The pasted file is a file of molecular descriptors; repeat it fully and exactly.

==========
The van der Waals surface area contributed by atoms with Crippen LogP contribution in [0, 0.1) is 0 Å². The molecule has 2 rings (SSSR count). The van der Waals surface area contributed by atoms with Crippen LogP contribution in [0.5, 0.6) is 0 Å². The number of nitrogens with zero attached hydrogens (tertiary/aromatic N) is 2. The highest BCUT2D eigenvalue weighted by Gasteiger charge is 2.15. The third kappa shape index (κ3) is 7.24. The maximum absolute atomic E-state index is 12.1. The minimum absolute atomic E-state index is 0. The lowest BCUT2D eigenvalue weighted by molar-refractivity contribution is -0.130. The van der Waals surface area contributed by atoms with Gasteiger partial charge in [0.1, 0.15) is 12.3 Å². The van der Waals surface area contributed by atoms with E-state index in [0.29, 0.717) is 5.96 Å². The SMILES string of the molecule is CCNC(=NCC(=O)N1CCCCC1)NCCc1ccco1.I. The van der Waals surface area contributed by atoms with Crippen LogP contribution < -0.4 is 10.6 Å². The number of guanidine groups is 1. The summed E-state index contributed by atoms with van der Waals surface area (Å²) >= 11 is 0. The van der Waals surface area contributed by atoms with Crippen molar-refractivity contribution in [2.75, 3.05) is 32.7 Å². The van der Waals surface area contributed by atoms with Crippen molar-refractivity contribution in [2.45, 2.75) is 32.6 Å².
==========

The van der Waals surface area contributed by atoms with Crippen LogP contribution in [0, 0.1) is 0 Å². The molecule has 2 rings (SSSR count). The van der Waals surface area contributed by atoms with Crippen LogP contribution in [0.5, 0.6) is 0 Å². The number of nitrogens with zero attached hydrogens (tertiary/aromatic N) is 2. The highest BCUT2D eigenvalue weighted by Gasteiger charge is 2.15. The third kappa shape index (κ3) is 7.24. The maximum absolute atomic E-state index is 12.1. The minimum absolute atomic E-state index is 0. The lowest BCUT2D eigenvalue weighted by molar-refractivity contribution is -0.130. The van der Waals surface area contributed by atoms with Gasteiger partial charge in [0.1, 0.15) is 12.3 Å². The van der Waals surface area contributed by atoms with E-state index in [0.29, 0.717) is 5.96 Å². The SMILES string of the molecule is CCNC(=NCC(=O)N1CCCCC1)NCCc1ccco1.I. The van der Waals surface area contributed by atoms with Crippen LogP contribution < -0.4 is 10.6 Å². The number of guanidine groups is 1. The summed E-state index contributed by atoms with van der Waals surface area (Å²) >= 11 is 0. The van der Waals surface area contributed by atoms with Crippen molar-refractivity contribution in [2.75, 3.05) is 32.7 Å². The van der Waals surface area contributed by atoms with Crippen molar-refractivity contribution in [2.45, 2.75) is 32.6 Å².